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Communication Challenges at Forest Fires

Big Windy WorkNEAR GALICE, Ore. — Nearly 79,000 acres are burning. All of these fires are burning in very rural, rugged terrain. Communication is key to get resources in motion.

Cell phone service, radio signals, and internet service are all among the things that pop up overnight once a fire camp is established. Before fire fighters are allowed to head out to the fire lines, four things must be in place: lookouts, escape routes, safety zones and communications.

At the Big Windy Complex, that last element, communication, is run by Jeff Keener. The communications department focuses on three main components: helibase, 911 dispatch and, for the firefighters and fire line, communication. Keener says it can be challenging setting everything up in the matter of hours in thick wilderness and unfamiliar territory.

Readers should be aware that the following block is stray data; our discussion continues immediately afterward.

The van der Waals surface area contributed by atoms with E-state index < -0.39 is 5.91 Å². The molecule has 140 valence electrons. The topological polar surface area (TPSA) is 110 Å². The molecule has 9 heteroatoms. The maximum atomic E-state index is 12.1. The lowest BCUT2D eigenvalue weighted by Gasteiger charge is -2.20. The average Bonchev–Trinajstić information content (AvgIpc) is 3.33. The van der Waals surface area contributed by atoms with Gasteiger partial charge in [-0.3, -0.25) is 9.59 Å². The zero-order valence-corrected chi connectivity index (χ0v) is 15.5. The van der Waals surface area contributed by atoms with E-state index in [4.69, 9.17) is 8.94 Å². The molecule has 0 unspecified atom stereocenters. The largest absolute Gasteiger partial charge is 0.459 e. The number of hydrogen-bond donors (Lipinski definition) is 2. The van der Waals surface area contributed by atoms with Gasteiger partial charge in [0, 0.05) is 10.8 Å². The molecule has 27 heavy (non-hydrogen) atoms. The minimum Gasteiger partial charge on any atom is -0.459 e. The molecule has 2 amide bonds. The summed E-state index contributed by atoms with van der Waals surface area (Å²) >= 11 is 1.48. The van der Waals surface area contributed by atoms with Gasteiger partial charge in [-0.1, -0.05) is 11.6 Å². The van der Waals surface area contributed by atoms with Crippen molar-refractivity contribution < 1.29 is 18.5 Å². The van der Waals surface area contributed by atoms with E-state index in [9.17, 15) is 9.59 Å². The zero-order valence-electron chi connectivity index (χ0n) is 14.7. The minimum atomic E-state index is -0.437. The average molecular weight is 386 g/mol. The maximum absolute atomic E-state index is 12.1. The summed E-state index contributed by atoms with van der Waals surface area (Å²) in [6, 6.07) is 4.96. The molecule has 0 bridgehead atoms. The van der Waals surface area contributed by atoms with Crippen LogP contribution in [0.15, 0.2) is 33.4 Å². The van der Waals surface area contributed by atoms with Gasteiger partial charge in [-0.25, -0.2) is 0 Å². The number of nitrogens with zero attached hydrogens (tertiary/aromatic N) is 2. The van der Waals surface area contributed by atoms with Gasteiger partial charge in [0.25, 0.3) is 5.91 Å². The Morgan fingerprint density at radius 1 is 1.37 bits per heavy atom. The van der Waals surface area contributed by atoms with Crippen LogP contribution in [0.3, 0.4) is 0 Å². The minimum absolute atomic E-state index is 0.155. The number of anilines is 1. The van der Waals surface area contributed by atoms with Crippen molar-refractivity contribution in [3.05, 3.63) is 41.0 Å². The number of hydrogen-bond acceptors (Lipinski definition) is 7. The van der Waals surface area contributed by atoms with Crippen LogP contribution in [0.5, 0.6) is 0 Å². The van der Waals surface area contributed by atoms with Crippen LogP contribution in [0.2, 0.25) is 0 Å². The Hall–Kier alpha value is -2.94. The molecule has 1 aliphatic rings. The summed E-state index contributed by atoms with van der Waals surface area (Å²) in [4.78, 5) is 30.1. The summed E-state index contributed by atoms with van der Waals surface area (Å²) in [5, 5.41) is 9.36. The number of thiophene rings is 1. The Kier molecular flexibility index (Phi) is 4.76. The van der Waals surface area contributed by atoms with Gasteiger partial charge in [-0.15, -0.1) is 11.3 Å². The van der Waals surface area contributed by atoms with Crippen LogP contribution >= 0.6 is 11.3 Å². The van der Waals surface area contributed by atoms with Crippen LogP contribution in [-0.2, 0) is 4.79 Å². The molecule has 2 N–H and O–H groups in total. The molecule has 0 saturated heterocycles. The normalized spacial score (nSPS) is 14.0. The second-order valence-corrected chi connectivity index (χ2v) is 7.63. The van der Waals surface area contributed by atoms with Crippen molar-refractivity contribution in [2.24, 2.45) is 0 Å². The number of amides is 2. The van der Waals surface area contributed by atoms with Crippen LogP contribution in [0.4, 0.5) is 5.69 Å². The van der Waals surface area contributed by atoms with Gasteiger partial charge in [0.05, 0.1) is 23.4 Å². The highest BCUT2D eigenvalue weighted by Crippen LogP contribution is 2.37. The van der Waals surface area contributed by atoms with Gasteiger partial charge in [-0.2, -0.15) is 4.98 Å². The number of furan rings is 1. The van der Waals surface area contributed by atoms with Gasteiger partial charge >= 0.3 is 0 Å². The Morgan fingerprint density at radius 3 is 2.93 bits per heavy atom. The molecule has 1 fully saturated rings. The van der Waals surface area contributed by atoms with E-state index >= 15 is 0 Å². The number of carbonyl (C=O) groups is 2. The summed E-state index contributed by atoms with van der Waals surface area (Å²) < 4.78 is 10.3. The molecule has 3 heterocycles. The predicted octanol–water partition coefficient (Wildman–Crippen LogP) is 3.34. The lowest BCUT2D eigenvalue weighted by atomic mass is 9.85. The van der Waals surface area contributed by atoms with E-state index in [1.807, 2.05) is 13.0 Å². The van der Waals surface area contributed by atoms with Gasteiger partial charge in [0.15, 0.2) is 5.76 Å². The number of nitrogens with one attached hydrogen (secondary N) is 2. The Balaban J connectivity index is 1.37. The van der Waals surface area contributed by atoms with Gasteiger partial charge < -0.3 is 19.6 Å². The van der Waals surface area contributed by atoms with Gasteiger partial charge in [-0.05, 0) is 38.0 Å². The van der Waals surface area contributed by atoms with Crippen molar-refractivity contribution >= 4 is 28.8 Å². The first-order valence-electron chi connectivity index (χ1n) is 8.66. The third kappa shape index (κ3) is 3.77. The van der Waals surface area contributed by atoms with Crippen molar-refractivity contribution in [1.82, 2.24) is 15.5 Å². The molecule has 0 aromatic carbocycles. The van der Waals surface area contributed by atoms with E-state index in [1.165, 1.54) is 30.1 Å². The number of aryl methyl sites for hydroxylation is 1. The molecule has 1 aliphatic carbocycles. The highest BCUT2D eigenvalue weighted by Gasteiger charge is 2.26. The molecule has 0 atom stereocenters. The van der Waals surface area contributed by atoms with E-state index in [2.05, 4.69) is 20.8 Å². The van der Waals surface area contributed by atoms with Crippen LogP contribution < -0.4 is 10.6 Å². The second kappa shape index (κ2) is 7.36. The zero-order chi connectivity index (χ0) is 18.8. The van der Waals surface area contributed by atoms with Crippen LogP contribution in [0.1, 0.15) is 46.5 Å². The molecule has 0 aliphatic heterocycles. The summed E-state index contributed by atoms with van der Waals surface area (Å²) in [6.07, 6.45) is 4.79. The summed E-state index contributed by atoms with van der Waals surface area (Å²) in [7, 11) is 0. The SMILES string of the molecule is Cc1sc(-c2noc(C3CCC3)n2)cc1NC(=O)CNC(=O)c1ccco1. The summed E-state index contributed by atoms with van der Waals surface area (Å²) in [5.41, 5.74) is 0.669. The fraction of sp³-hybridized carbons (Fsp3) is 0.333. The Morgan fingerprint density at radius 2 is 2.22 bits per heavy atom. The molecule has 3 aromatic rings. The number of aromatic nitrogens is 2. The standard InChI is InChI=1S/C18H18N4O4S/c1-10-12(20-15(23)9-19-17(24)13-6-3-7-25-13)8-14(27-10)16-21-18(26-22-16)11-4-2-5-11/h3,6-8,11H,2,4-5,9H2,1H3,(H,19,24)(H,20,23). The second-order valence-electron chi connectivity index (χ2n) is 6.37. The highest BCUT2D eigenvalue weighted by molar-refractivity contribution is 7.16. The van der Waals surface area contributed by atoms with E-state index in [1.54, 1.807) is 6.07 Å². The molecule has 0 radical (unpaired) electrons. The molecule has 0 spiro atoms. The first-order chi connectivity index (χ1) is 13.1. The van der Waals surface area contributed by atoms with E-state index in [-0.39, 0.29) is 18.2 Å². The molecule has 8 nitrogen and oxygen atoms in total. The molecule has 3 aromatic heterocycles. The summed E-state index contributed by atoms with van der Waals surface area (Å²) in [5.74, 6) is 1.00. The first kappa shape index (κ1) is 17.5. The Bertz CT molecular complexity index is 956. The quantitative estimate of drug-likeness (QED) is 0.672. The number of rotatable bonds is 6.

“Like the city of Medford has all the facilities, 911 dispatches and radio system coverage, medical transports, security and all that stuff. We take a field and turn it into a city overnight,” Keener explained.

Among the things done in those few hours of set up are placing repeaters for radio signals on top of nearby mountains to ensure the best possible coverage for radio signals. Officials say this can be a challenge because of roads not often traveled and areas full of trees interfering with the signals.

With so many fire crews fighting each fire, divisions within each fire are set up each with their own frequencies to help reduce the chance of multiple people talking at once.